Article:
It's true when they say writing is like a muscle, needing exercise to grow. Since I've started writing a novel, just by writing, ideas for other stories, novels, and screenplays just keep coming.
Right now, I have a novel I'm writing, which still has a lot of work ahead before its a compelling finished product. But I have two others I could write, and an idea for a screenplay. This being my hobby, this is easily years of writing, all lined up in the tank (i.e. in notebooks and in my head). A year ago, I had no ideas for a novel. I labored under the notion that other writers had great ideas, and I had nothing to write about. And that even if I did, I was terrified of actually starting. Scared that I might begin and only realize it's all just awful and I'm pecking away at a masterful craft with absolutely no tools behind me.
There are still many times when I fear my vocabulary is inferior, and my descriptions lacking, especially when I read exceptional novels. But I don't let it get me down (most days) and keep plugging, working towards my weekly goals. Some weeks I meet them, others I fail. I climb small hills, knowing that they are part of a mountain, really, and when I turn around and look back down at the ground I've covered, it's breathtaking. I look up and see how far there is still to go. It's good. I am a pretty good writer, in that I'm well-practiced, and I enjoy it. I have an decent vocabulary and I find that the characters I write don't always need to use a fancy word, nor would they know it to use it anyway. I build my skills by writing more, and by reading. I am a student of the craft. But not the one who learns in theory. It comes from practice, more practice, and then more.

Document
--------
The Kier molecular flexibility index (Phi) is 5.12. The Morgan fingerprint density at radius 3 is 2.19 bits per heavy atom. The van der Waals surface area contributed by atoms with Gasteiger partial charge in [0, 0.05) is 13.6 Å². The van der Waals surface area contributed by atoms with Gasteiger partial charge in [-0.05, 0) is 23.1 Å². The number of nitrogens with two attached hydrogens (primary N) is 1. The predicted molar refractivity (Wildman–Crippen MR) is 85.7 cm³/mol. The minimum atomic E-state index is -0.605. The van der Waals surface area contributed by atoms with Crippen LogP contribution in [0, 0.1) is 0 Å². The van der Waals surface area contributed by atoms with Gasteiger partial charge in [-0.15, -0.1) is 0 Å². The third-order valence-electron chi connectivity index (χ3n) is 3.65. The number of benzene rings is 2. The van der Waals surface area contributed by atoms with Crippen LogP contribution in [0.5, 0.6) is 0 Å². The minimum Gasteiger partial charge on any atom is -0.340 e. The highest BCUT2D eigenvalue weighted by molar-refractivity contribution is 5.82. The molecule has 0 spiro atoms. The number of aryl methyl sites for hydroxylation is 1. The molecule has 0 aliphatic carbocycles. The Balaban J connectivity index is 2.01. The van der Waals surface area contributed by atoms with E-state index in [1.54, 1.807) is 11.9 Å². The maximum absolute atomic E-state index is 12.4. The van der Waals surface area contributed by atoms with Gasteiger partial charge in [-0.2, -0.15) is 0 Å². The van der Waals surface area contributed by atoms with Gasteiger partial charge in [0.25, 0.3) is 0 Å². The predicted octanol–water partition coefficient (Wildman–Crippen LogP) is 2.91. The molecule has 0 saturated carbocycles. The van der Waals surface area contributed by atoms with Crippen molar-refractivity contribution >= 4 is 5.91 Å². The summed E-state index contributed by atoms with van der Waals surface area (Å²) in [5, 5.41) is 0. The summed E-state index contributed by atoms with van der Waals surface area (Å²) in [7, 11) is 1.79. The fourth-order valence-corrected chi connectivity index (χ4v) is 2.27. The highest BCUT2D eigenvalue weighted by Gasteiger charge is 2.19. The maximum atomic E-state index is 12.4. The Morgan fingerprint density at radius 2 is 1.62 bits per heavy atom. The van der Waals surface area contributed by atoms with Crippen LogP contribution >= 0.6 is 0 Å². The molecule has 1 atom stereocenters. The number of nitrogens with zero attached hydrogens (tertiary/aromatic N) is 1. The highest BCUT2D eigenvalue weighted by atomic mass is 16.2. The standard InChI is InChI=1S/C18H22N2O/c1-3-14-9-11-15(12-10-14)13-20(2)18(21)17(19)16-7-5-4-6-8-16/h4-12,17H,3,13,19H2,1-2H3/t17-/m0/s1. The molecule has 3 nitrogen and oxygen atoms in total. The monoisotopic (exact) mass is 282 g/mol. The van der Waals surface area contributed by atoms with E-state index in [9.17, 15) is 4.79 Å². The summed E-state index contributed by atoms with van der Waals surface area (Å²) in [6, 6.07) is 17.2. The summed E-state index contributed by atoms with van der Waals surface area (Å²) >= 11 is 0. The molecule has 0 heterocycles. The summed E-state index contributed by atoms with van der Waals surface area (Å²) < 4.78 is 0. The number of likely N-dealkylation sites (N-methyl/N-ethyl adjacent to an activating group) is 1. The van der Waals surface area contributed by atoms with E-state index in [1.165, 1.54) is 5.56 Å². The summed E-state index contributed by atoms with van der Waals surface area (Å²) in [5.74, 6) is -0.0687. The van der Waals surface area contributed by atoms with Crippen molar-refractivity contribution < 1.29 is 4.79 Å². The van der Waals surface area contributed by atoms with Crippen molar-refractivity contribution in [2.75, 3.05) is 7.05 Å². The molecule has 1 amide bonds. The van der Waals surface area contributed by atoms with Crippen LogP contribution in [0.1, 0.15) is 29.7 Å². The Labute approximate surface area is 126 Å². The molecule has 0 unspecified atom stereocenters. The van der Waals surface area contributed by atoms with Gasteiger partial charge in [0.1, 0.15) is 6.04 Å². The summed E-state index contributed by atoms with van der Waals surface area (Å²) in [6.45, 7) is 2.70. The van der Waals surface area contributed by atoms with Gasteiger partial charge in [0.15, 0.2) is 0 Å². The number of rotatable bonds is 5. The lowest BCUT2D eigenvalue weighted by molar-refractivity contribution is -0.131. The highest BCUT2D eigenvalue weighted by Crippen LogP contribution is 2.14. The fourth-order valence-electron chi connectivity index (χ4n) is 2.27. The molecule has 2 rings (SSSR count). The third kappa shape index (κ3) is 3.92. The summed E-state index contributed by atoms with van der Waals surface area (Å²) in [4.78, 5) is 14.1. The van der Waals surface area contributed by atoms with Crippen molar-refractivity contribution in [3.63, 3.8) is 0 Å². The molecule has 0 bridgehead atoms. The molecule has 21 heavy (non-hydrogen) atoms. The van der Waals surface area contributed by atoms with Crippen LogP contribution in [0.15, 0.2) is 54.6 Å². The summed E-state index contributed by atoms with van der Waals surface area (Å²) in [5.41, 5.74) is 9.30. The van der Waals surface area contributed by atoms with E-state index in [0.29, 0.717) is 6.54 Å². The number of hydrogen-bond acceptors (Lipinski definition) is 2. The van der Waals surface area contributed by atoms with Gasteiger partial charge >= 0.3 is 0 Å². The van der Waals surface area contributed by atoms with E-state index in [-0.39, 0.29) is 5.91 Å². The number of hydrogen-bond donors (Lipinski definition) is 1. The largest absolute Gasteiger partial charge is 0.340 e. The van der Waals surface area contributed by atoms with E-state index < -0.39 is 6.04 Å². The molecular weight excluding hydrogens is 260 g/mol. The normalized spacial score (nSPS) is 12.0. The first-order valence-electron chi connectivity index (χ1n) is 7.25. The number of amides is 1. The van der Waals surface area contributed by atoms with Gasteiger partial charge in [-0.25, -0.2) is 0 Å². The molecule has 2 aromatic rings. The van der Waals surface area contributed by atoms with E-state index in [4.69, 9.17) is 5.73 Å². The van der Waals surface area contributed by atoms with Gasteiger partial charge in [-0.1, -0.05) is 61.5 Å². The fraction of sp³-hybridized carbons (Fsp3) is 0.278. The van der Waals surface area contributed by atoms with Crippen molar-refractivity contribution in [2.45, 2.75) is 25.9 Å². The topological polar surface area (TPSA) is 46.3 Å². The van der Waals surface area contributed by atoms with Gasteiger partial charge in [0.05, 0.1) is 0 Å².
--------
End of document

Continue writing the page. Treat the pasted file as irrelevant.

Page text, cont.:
I am so thankful to have this initial story to inspire me, to get me to begin writing fiction. Using a real-life inspiration. But that was all it took. It was exactly like this proverbial floodgate, that once I found myself thinking on an almost-daily basis about the lives, decisions, and barriers in my characters' lives, it becomes easier to imagine the what-ifs of a thousand other characters too.
What if a woman on her way to a job interview has to take a detour because of construction, and then her car breaks down, so she gets out on foot; but on the way to the interview (she's now sweaty and quite late), a group of fantastical dwarfs intercept her and recruit her to help them save a princess captured by their enemies? [Based on an actual dream I had. Thanks, brain.]
These are the kinds of scenarios that begin novels, and before my writing muscles weren't strong enough to challenge my brain to see them, all the multitude of what-ifs out there, everyday, that inspire entire universes and spawn the characters we come to admire or loathe and everything in between.
They're already there. I just wasn't exercising enough. I've also learned that you don't have to know the whole story before you sit down. You just have to start with a character, with a desire, and a challenge. I'd heard it before, but that is different, entirely, from sitting down in my chair and writing it. And learning it, understanding what all those other writers says when their best advice is just to sit down, every day or almost every day, and let it come out.